One of the most interesting and exciting stories in science is that of the Younger Dryas. The Younger Dryas was a climate event that had important effects on human history, and that has been reasonably linked to some of our most important cultural changes, and ultimately some evolutionary changes as well. That is one reason why it is interesting. In addition, the Younger Dryas was a pretty big deal … a climate change or something like a climate change that caused massive changes all around the earth, and fairly recently. But the cause of the Younger Dryas is at present unknown, although a series of explanations have been advanced, each as convincing as the next depending on one’s point of view. The Younger Dryas itself is interesting, and the story of how scientists have studied it and the changing explanations emerging from that research is just as interesting.
The latest science is beginning to suggest that it is all even more interesting and exciting (and scary) than previously thought.
The Younger Dryas is named after a cute little yellow flower called the Dryas. There were two periods during the last “Ice Age” Where Dryas pollen shows up as a kind of marker in ancient sediments (like in the muck on the bottom of a pond or lake, for instance). The younger layer is called the Younger Dryas, and it has been known for many decades.
Meanwhile, around the world in regions previously covered by the last glacier there was recognized a phenomenon called a “readvance.” When glaciers stop expanding, there is a lot of melting at the leading edge of the ice. Here form features called moraines, consisting of cobbles, gravel, silt, etc. … the dirty crap that the glacier has chewed up as it grew that is now being spewed out the edge like the icky sandy stuff you see all over parking lots in the spring when the winter snow melts (this will mean nothing to those of you living in warm environments, of course).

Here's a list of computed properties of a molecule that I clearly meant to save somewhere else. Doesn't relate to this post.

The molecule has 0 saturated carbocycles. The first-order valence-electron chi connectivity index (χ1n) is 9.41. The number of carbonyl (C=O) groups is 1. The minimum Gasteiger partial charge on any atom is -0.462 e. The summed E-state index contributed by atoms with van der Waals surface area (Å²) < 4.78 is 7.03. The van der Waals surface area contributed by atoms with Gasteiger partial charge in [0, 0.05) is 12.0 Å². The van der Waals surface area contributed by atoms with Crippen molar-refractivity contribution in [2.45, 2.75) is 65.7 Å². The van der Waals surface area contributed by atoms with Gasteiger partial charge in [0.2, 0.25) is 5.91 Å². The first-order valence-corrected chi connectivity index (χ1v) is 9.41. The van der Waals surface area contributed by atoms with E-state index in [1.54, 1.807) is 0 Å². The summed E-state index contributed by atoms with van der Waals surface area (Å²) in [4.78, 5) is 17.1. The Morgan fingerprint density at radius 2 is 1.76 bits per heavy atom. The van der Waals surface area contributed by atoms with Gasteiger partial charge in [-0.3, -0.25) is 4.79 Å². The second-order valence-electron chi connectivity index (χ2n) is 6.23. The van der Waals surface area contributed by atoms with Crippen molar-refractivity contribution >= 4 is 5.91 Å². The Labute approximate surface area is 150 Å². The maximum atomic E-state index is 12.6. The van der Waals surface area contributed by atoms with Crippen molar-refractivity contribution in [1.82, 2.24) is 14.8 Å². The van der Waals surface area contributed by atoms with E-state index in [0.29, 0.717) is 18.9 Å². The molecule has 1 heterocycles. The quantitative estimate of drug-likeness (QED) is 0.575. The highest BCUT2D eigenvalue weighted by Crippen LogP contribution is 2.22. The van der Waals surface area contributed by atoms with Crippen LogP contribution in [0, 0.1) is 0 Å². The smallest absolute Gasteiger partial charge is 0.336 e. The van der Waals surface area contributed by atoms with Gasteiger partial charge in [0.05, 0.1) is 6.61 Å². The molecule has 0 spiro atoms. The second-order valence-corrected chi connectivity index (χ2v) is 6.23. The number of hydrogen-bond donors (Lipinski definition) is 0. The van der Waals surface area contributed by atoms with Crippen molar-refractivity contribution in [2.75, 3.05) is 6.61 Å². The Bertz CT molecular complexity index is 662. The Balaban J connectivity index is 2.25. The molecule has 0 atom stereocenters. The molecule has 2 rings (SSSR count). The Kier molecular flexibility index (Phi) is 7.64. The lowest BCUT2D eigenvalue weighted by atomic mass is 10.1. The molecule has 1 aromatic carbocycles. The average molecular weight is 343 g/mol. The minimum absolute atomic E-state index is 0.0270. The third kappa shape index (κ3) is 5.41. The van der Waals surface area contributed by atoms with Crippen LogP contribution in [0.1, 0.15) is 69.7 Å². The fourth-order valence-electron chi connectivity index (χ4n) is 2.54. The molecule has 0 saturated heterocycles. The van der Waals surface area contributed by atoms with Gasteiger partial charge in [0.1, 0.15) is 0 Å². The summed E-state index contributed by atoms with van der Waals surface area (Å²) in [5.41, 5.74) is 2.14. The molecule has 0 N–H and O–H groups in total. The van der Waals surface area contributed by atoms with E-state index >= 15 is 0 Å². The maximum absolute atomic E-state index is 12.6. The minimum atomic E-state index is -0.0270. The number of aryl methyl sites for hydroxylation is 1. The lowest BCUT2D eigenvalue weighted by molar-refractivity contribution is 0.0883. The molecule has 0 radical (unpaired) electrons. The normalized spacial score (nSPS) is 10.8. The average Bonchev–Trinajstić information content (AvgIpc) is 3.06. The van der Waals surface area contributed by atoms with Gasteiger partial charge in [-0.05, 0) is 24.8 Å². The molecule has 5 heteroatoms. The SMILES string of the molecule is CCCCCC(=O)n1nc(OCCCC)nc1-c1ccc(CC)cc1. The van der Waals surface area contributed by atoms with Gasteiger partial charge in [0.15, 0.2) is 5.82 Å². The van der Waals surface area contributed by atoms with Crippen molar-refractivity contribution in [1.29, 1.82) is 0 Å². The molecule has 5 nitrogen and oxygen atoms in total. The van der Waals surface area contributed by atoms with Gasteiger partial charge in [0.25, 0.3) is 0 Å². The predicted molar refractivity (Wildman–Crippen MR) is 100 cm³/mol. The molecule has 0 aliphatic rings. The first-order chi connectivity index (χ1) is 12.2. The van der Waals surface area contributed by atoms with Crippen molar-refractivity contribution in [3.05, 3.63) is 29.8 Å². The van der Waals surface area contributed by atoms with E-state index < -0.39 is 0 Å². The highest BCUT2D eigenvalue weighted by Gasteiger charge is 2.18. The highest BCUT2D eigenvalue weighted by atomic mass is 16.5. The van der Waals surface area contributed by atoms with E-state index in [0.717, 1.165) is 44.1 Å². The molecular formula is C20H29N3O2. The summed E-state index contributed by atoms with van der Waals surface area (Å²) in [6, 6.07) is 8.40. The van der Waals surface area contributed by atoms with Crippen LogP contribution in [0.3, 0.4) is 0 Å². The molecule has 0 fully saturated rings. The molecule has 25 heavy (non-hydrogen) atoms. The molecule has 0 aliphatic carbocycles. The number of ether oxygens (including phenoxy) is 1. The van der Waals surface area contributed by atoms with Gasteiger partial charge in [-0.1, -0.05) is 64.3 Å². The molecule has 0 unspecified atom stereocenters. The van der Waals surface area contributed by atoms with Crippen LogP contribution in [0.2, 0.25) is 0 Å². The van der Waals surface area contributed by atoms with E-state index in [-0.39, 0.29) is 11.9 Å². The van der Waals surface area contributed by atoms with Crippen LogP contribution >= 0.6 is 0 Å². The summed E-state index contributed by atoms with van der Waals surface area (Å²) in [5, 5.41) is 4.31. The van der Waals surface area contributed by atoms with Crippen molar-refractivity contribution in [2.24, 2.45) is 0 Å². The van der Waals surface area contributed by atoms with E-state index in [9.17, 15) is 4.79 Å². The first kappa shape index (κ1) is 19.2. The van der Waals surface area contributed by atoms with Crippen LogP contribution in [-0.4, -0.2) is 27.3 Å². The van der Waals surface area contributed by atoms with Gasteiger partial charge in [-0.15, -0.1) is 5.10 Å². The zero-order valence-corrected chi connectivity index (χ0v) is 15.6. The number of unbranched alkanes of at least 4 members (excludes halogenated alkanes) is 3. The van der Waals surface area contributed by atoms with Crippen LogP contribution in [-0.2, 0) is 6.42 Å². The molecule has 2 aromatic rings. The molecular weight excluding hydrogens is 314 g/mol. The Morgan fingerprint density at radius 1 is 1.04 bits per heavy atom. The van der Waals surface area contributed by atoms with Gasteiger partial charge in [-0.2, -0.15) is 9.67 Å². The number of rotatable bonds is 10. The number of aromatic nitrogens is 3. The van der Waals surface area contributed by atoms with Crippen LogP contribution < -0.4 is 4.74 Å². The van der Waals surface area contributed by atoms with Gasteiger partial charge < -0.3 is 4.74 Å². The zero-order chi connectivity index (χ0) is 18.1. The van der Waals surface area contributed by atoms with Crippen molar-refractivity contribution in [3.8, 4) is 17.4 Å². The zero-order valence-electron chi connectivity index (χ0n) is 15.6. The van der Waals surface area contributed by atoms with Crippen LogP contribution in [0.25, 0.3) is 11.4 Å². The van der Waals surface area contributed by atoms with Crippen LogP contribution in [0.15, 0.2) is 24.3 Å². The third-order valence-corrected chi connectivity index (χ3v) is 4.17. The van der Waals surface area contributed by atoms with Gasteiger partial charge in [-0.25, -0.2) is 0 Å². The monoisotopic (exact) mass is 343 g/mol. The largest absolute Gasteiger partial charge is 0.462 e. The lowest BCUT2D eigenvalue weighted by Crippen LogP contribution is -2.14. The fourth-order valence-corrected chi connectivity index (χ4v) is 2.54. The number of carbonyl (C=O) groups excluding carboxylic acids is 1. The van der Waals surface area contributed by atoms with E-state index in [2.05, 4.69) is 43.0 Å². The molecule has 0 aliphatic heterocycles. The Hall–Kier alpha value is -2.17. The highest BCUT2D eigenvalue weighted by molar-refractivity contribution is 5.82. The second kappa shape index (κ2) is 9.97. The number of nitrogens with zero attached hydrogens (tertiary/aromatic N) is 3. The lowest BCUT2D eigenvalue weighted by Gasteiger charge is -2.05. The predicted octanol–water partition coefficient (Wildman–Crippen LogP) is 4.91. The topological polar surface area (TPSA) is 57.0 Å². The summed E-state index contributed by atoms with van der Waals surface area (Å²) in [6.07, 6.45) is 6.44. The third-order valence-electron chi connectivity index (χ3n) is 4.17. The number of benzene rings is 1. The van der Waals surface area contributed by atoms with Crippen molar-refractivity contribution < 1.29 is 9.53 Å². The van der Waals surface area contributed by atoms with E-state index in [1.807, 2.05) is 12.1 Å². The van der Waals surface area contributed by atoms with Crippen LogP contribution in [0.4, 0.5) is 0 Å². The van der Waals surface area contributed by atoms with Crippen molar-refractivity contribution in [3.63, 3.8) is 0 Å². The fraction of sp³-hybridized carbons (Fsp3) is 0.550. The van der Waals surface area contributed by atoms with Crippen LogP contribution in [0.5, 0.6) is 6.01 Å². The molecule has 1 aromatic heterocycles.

The moraines can be very large and impressive features. For example, Long Island. The whole freakin’ thing is a giant Moraine. Or Cape Cod.
These moraines can be dated using a variety of technique, and they are then understood to be the terminal feature of one particular glaciation. Often, because history tends to repeat itself under certain circumstances, we find moraines on top of moraines, with the deeper ones representing earlier glacial periods. The study of moraines was key to the initial understanding that there even was an Ice Age, and in working out the basic chronology of glaciations.
So, a “readvance” is when you have a moraine indicating that a glacial cycle is ending, and then somewhere stratigraphically above the moraine and in a somewhat (but usually not too much) different geographical location, you find another mini-moraine, indicating that the glacial ice temporarily expanded again. The glacier came back. Advanced again. Readvanced.
So there are a number of long-ago identified “readvances” in North America and Europe. It turns out that all of the latest “readvances” linked to the last ice age date to the same time period as each other, and to the same time periods at the Younger Dryas.